Seppic reveals new data for Sepiwhite MSH

Ethnic skin careA study by the University of Cape Town suggests that one in three women in South Africa bleaches her skin. In Nigeria, the consumer’s mind set appears fixated on fair skin. This has resulted in the ongoing popularity of hydroquinone-based skin lightening creams. Currently the Nigerian FDA permits two percent hydroquinone in skin care formulations, yet manufacturers are known to include anything in excess of five percent.

There are high-end lightening products and treatments that are believed to be safer than the creams sold on the informal market, yet doctors say they are by no means risk-free. The dangers associated with the use of some of these creams include leukaemia and cancer of the liver and kidneys. Another severe skin condition linked to these products is ochronosis. A form of hyper-pigmentation, ochronosis causes the skin to turn a dark purple shade. This is according to senior researcher at the University of Cape Town, Dr Lester Davids.

Other side effects include increased exposure to UV radiation; sensitivity to sunlight; increased risk of hyperpigmentation; contact dermatitis and skin irritation; as well as thick, leathery, and bumpy skin.

To address the primary skin care need of African consumers, CJP Chemicals and its international principal, Seppic, consulted with Dermscan to test Sepiwhite MSH on Ethnic skin. The results are encouraging.

The global desire for beautiful skin

Having a luminous and bright skin is a universal need that concerns consumers of all ages and skin types. Caucasian consumers want healthy glowing skin. Asians look for a transparent tone while Ethnic consumers want to correct pigmentation disorders and dark spots.

Black African or dark skins, in reaction to biological and external stresses such as acne, eczema, sun exposure, mosquito bites and scars, generally produce melanin.

The challenge to unify and clarify skin is pronounced, particularly in reducing hyper-pigmentation without compromising the skin. In response to this need, the cosmetics industry has worked tirelessly to develop products combining efficacy and skin compatibility.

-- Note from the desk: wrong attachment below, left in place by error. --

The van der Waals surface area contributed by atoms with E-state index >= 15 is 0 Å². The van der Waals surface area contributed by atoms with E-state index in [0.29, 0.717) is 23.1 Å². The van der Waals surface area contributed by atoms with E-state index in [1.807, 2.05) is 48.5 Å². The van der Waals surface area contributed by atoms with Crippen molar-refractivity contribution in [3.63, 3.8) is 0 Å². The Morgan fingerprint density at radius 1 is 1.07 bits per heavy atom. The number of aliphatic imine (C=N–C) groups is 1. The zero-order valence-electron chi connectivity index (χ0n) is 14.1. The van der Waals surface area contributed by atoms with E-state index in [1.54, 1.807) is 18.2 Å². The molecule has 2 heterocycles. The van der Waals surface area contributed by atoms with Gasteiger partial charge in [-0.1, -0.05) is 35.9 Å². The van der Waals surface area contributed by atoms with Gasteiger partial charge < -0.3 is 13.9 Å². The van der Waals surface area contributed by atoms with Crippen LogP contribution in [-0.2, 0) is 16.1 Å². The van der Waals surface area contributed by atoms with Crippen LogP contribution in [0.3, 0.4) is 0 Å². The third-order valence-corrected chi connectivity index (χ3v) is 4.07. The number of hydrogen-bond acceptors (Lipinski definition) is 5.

One example is Sepiwhite MSH, a molecule derived from natural resources, which is effective on all skin types and perfectly well tolerated. This active ingredient is recognised among international brand owners and manufacturers for its lightening performance and is used in many formulations for brightening and lightening products.

Sepiwhite MSH has previously been tested on Caucasian and Asian skins. In an effort to meet the needs of the African market, through extensive testing, Seppic presents new data specific to Ethnic skin types IV and V.

Driven by in depth research

Market leading skin lightening ingredients

Graph 1: The efficacy of various market leading lightening ingredients in decreasing melanogenesis

Through its major skin lightening research programme, Seppic has focused its attention on the effects of a precursor molecule and major factor in the regulation of skin pigmentation melanotropin, called alpha-MSH. This molecule links the MCR-1 receptor, activates the melagonesis cascade and controls tyrosinase activity, melanin (eumalanin and phaeomelanin) synthesis and melanosome transfer.

These MC1R receptors, activated by alpha-MSH and its analogues, are inhibited by natural antagonists present in the skin, called agoutirelated proteins (AGRPs). These proteins have a phenylalanine in a key position, which plays an essential role in binding to MC1R receptors, inhibiting melanogenesis.